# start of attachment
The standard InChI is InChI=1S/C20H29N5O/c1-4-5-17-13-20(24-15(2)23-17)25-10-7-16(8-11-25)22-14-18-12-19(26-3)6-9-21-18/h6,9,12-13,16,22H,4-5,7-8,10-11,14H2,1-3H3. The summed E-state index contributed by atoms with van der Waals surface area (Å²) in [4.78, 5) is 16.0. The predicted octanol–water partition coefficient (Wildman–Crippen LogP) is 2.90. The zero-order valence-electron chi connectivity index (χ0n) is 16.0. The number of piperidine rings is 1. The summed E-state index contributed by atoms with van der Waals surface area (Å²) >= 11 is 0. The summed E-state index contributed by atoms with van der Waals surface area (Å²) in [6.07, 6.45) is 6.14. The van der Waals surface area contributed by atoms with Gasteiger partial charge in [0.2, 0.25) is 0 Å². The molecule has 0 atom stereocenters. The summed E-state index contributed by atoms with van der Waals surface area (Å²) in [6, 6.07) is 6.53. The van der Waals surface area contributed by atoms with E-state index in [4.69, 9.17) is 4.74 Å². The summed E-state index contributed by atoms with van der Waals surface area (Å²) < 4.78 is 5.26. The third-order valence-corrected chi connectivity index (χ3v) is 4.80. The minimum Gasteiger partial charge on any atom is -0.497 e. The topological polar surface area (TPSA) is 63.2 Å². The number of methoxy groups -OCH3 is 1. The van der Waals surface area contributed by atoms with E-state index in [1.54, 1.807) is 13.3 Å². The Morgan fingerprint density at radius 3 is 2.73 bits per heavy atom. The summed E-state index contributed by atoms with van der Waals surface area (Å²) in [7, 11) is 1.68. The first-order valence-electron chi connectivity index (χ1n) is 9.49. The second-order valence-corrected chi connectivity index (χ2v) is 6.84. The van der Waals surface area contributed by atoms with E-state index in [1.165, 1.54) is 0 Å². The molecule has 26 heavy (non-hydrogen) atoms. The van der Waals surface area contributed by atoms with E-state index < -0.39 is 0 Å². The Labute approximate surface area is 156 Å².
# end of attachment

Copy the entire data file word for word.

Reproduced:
The standard InChI is InChI=1S/C20H29N5O/c1-4-5-17-13-20(24-15(2)23-17)25-10-7-16(8-11-25)22-14-18-12-19(26-3)6-9-21-18/h6,9,12-13,16,22H,4-5,7-8,10-11,14H2,1-3H3. The summed E-state index contributed by atoms with van der Waals surface area (Å²) in [4.78, 5) is 16.0. The predicted octanol–water partition coefficient (Wildman–Crippen LogP) is 2.90. The zero-order valence-electron chi connectivity index (χ0n) is 16.0. The number of piperidine rings is 1. The summed E-state index contributed by atoms with van der Waals surface area (Å²) >= 11 is 0. The summed E-state index contributed by atoms with van der Waals surface area (Å²) in [6.07, 6.45) is 6.14. The van der Waals surface area contributed by atoms with Gasteiger partial charge in [0.2, 0.25) is 0 Å². The molecule has 0 atom stereocenters. The summed E-state index contributed by atoms with van der Waals surface area (Å²) in [6, 6.07) is 6.53. The van der Waals surface area contributed by atoms with E-state index in [4.69, 9.17) is 4.74 Å². The summed E-state index contributed by atoms with van der Waals surface area (Å²) < 4.78 is 5.26. The third-order valence-corrected chi connectivity index (χ3v) is 4.80. The minimum Gasteiger partial charge on any atom is -0.497 e. The topological polar surface area (TPSA) is 63.2 Å². The number of methoxy groups -OCH3 is 1. The van der Waals surface area contributed by atoms with E-state index in [1.54, 1.807) is 13.3 Å². The Morgan fingerprint density at radius 3 is 2.73 bits per heavy atom. The summed E-state index contributed by atoms with van der Waals surface area (Å²) in [7, 11) is 1.68. The first-order valence-electron chi connectivity index (χ1n) is 9.49. The second-order valence-corrected chi connectivity index (χ2v) is 6.84. The van der Waals surface area contributed by atoms with E-state index in [1.165, 1.54) is 0 Å². The molecule has 26 heavy (non-hydrogen) atoms. The van der Waals surface area contributed by atoms with E-state index < -0.39 is 0 Å². The Labute approximate surface area is 156 Å².